2022-05-22-SPX Trendline Analysis - Daily
The S&P500 ($SPX) fell ~3% last week, and now sits 10% and 15% below the 50 and 200 day moving averages, respectively. All three signals continue to show bearish trends in place. Price/volume shows most accumulation days are quickly followed by sell offs on above average volume, but Elliott Wave indicates a relief rally may be in the cards near term.
2022-05-22- SPX Elliott Wave Analysis - Daily - Primary 2
The current Elliott Wave count shows Minute [v] wave of Minor 3 should end soon (if not already), giving the SPX a chance to rally back towards the Minor 1 low (~4380). Note that there was another positive divergence in the RSI(5), but not the MACD; similar to the set-up at the end of April.
Another wild week. A couple of hedge funds closed their books, and a more hawkish Fed caught option traders by surprise. Then there were the earnings reports: Target and Walmart reported lower than expected margins and their stock prices were punished...as was most of the retail sector.
Many taking heads and so-called experts are pointing to a "strong" consumer as a reason to discount weakness in earnings reports. Don't be fooled. Consumers across the globe are struggling with high inflation, and that struggle won't show up in corporate earnings until the back half of this year.
"Sub-prime" credit data (which lags by a couple of months) shows that consumer credit card balances have already started to increase. This category of borrower is the first to feel the impact of higher inflation, and credit card can only prop up spending levels for so long. Next, expect to see delayed payments to increase (they're already beginning to inch higher).
Best To Your Week!
P.S. After "zooming out" last week, I was asked to "zoom out" even further. The result was "not good", and opens the possibility that the SPX has a longer and deeper correction than most investors anticipate. The specific question concerned Cycle I and II labels; is it possible the January peak 2022 was end of Cycle I? Previously, the count showed the Cycle I wave ending in mid-February 2020 when COVID-19 hit, Cycle II wave ending in late March, Primary  of Cycle III ending in January 2022.
2022-05-22- SPX Elliott Wave Analysis - Weekly - Primary 2
But the bull market from 2009 (i.e. Cycle I wave) was courtesy of quantitative easing and low interest rates, and those conditions didn't end until this year. While correlation is not causation, it does make a convincing argument. Anecdotally, it makes sense that all of Cycle I would have a common backdrop.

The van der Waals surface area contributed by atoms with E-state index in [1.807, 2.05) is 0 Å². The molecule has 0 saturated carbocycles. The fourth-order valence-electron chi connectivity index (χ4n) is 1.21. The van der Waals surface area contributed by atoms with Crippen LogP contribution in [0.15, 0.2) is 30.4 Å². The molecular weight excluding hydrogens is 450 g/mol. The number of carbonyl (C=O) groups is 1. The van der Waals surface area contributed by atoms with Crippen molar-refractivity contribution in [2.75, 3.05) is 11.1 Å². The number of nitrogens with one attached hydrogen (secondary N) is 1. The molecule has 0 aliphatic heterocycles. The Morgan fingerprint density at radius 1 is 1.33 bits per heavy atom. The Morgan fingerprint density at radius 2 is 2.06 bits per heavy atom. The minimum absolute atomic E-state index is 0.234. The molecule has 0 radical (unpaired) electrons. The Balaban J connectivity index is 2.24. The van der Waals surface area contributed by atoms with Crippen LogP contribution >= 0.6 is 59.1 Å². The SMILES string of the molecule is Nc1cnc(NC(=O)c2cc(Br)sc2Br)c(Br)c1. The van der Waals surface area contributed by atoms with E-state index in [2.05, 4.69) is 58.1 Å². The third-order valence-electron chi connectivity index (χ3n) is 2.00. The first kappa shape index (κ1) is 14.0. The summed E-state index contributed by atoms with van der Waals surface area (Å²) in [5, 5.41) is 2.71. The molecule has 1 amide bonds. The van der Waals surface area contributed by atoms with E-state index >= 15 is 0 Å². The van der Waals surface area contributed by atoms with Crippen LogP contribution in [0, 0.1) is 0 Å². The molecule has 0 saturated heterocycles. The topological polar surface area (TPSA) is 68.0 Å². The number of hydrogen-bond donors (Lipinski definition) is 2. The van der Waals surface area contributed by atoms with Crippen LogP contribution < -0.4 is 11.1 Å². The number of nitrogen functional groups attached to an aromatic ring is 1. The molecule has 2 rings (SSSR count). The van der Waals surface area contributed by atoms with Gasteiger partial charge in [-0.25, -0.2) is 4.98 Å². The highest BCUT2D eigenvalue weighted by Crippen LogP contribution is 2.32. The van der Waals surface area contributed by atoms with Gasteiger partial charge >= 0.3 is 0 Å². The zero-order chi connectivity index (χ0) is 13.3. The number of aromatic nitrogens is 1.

2022-05-22- SPX Elliott Wave Analysis - Weekly - Cycle 2
Looking back, a new count hinges on Primary  and Primary ; between 2018 and 2020. That period threw a lot of people off, and I STILL haven't seen a lot of agreement on the labeling. So it's definitely possible that Primary  was some type of “flat” or “combination" wave structure, paving the way for the post-COVID rally as Primary , and the January peak ending Cycle I. If Cycle I did end in January, then the wave structure I'm using for the outlook is off by one level.
2022-05-22- SPX Elliott Wave Analysis - Weekly - Primary A
The implications are:
Charts provided courtesy of stockcharts.com.
Once a year, I review the market outlook signals as if they were a mechanical trading system, while pointing out issues and making adjustments. The goal is to give you to give you an example of how to analyze and continuously improve your own systems.
IMPORTANT DISCLOSURE INFORMATION
This material is for general communication and is provided for informational and/or educational purposes only. None of the content should be viewed as a suggestion that you take or refrain from taking any action nor as a recommendation for any specific investment product, strategy, or other such purpose. Certain information contained herein has been obtained from third-party sources believed to be reliable, but we cannot guarantee its accuracy or completeness.